Promoting private sector development and private investment in high-risk FCS remains a major challenge. IEG evaluations emphasize the challenges related to leveraging the private sector for sustainable development in FCS countries, including investing in difficult operating environments with specific fragility risks (such as security, weak capacity of clients and governments), different characteristics of the private sectors and potential project sponsors, distinct features of investment opportunities, and higher cost of doing business. A key knowledge gap remains concerning which approaches and instruments are effective in engaging the private sector in FCS countries.
IEG evaluations suggest several lessons for IFC in engaging in FCS:
Adapting IFC’s business model, instrument mix and risk tolerances to FCS countries and to the characteristics and needs of the private sectors in such countries can help scale up business opportunities for IFC. IFC has adjusted its strategy and introduced several new mechanisms and instruments to support business in FCS. However, it has not systematically adapted its business model to work in FCS.
Similarly, aligning internal incentives and performance metrics to IFC’s strategic objectives can support increased engagement in FCS. To this end, IFC recently added corporate targets and metrics for its commitments in FCS and low-income countries in its corporate scorecard and redesigned its corporate awards program. IFC can further link its corporate goals to individual performance metrics. Finally, past evaluations point to the importance of adequate staffing for FCS. These evaluations also found that IFC has deployed relatively few investment officers to FCS.
The range of potential private sponsors in FCS countries suggests different pathways to increasing business in FCS – including through proactive upstream efforts to conceive projects, working with existing clients not yet invested in FCS, and engaging with non-traditional sponsors.
Given the low capacity of firms in many FCS, advisory services may be important to enhance the capacity of some clients.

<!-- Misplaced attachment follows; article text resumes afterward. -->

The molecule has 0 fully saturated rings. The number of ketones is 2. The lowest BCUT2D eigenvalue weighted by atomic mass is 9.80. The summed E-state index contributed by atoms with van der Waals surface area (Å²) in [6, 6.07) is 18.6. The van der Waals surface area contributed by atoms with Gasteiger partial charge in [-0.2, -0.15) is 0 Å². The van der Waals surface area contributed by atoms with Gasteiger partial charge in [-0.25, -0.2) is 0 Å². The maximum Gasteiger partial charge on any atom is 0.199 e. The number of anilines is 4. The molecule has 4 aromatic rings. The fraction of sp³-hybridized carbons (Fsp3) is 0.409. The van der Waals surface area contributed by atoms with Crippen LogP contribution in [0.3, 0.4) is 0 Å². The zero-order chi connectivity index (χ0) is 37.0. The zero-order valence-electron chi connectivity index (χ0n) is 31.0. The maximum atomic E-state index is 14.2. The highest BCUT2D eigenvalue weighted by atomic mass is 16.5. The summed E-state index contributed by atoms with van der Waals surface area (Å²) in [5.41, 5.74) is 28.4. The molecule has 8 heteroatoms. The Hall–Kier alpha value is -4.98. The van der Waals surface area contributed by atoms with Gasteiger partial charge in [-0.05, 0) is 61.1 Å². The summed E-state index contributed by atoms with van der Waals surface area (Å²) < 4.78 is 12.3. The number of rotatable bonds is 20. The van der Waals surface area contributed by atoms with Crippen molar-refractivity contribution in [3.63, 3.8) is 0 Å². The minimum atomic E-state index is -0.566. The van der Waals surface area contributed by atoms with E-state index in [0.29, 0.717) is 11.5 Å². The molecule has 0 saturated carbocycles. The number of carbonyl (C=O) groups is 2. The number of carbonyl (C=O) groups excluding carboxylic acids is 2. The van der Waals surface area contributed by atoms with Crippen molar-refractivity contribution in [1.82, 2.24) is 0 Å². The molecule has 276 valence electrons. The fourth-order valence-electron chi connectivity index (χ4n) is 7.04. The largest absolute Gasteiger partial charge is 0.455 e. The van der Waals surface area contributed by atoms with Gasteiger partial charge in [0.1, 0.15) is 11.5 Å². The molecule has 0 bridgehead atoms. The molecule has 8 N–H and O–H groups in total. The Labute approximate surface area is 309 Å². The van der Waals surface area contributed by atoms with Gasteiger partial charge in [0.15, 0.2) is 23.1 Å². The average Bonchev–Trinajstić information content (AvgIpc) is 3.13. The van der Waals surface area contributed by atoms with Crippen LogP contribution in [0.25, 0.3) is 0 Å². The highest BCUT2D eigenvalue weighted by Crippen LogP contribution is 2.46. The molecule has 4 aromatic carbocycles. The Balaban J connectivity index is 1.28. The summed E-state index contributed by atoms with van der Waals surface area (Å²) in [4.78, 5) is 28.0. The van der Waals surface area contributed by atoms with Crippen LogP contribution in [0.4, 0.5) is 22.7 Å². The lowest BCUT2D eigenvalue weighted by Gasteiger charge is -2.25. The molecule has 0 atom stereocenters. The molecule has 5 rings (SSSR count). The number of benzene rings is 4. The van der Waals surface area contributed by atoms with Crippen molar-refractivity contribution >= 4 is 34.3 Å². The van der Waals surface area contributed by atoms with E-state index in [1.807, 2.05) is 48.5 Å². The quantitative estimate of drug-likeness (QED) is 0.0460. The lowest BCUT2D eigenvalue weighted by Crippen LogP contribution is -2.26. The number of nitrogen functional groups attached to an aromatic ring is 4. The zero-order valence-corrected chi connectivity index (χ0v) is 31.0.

IFC can have high additionality when it is working with smaller domestic sponsors or existing clients investing in an FCS for the first time. Its implied political risk insurance and implementation support helped enable several investments in FCS. In some cases, however, additionality was more limited where an established client may have been able to attract similar financing from commercial sources.
Nobody can do it alone. Engaging with the private sector in FCS countries requires collaboration and offers opportunities for synergies among World Bank Group institutions. Collaboration among WBG institutions facilitated private sector investment in high-risk countries.
Past IEG evaluations have identified the following three areas of attention that can potentially strengthen IFC’s engagement and support the scale-up of its investment and advisory activities in FCS countries:
- Tailor business development to different typologies of FCS markets and different types of potential private sector clients in FCS countries;
- Address IFC staff incentives, skills, and staffing to enhance their ‘fit for purpose’ to FCS-related work;
- Adapt IFC’s approach, risk appetite, instruments, and metrics of success to the context of FCS countries.